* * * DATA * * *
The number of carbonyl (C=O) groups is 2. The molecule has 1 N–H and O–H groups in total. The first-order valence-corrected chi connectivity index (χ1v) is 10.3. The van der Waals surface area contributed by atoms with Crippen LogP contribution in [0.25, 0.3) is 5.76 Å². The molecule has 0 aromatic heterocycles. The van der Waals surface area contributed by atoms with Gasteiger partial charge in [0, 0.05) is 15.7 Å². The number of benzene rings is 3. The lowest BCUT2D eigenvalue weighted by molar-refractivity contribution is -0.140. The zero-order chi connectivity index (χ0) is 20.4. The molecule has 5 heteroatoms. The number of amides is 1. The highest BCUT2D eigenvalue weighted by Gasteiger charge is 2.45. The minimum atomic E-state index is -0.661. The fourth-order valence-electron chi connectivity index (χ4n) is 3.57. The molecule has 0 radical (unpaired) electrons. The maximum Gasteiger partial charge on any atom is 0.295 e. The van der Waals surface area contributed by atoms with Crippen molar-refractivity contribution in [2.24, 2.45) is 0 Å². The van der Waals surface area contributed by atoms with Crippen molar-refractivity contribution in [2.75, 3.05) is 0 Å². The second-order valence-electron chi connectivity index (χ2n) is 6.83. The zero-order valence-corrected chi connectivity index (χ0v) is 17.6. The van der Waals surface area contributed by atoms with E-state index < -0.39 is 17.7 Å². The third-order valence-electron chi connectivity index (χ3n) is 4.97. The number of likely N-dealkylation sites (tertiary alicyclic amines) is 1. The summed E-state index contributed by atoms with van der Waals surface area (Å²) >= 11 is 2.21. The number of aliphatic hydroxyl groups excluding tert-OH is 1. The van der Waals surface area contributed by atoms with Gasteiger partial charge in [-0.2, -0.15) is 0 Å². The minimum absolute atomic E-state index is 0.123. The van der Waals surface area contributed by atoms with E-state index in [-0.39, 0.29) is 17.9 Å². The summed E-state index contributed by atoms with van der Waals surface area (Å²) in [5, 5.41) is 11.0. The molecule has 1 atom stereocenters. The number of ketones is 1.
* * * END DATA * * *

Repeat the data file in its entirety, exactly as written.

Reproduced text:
The number of carbonyl (C=O) groups is 2. The molecule has 1 N–H and O–H groups in total. The first-order valence-corrected chi connectivity index (χ1v) is 10.3. The van der Waals surface area contributed by atoms with Crippen LogP contribution in [0.25, 0.3) is 5.76 Å². The molecule has 0 aromatic heterocycles. The van der Waals surface area contributed by atoms with Gasteiger partial charge in [0, 0.05) is 15.7 Å². The number of benzene rings is 3. The lowest BCUT2D eigenvalue weighted by molar-refractivity contribution is -0.140. The zero-order chi connectivity index (χ0) is 20.4. The molecule has 5 heteroatoms. The number of amides is 1. The highest BCUT2D eigenvalue weighted by Gasteiger charge is 2.45. The minimum atomic E-state index is -0.661. The fourth-order valence-electron chi connectivity index (χ4n) is 3.57. The molecule has 0 radical (unpaired) electrons. The maximum Gasteiger partial charge on any atom is 0.295 e. The van der Waals surface area contributed by atoms with Crippen molar-refractivity contribution in [2.24, 2.45) is 0 Å². The van der Waals surface area contributed by atoms with Crippen molar-refractivity contribution in [2.75, 3.05) is 0 Å². The second-order valence-electron chi connectivity index (χ2n) is 6.83. The zero-order valence-corrected chi connectivity index (χ0v) is 17.6. The van der Waals surface area contributed by atoms with E-state index < -0.39 is 17.7 Å². The third-order valence-electron chi connectivity index (χ3n) is 4.97. The number of likely N-dealkylation sites (tertiary alicyclic amines) is 1. The summed E-state index contributed by atoms with van der Waals surface area (Å²) >= 11 is 2.21. The number of aliphatic hydroxyl groups excluding tert-OH is 1. The van der Waals surface area contributed by atoms with Gasteiger partial charge in [-0.2, -0.15) is 0 Å². The minimum absolute atomic E-state index is 0.123. The van der Waals surface area contributed by atoms with E-state index in [-0.39, 0.29) is 17.9 Å². The summed E-state index contributed by atoms with van der Waals surface area (Å²) in [5, 5.41) is 11.0. The molecule has 1 atom stereocenters. The number of ketones is 1.